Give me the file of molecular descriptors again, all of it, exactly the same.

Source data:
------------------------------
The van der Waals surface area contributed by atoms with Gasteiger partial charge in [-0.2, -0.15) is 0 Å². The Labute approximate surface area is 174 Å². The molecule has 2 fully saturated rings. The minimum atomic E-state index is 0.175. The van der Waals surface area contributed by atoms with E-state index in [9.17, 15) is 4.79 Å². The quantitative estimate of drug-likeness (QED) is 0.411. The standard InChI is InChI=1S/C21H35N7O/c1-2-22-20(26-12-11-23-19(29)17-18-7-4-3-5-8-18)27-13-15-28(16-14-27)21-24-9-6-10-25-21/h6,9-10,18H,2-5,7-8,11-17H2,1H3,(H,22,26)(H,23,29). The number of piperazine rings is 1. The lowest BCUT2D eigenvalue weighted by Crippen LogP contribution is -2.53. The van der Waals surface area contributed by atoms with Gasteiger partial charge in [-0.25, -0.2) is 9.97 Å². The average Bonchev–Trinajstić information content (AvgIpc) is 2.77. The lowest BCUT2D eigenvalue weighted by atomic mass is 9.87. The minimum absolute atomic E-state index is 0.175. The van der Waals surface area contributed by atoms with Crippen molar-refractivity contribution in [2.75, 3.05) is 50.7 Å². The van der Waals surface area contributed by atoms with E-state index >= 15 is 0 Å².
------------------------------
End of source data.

The van der Waals surface area contributed by atoms with Gasteiger partial charge in [-0.2, -0.15) is 0 Å². The Labute approximate surface area is 174 Å². The molecule has 2 fully saturated rings. The minimum atomic E-state index is 0.175. The van der Waals surface area contributed by atoms with E-state index in [9.17, 15) is 4.79 Å². The quantitative estimate of drug-likeness (QED) is 0.411. The standard InChI is InChI=1S/C21H35N7O/c1-2-22-20(26-12-11-23-19(29)17-18-7-4-3-5-8-18)27-13-15-28(16-14-27)21-24-9-6-10-25-21/h6,9-10,18H,2-5,7-8,11-17H2,1H3,(H,22,26)(H,23,29). The number of piperazine rings is 1. The lowest BCUT2D eigenvalue weighted by Crippen LogP contribution is -2.53. The van der Waals surface area contributed by atoms with Gasteiger partial charge in [-0.25, -0.2) is 9.97 Å². The average Bonchev–Trinajstić information content (AvgIpc) is 2.77. The lowest BCUT2D eigenvalue weighted by atomic mass is 9.87. The minimum absolute atomic E-state index is 0.175. The van der Waals surface area contributed by atoms with Crippen molar-refractivity contribution in [2.75, 3.05) is 50.7 Å². The van der Waals surface area contributed by atoms with E-state index >= 15 is 0 Å².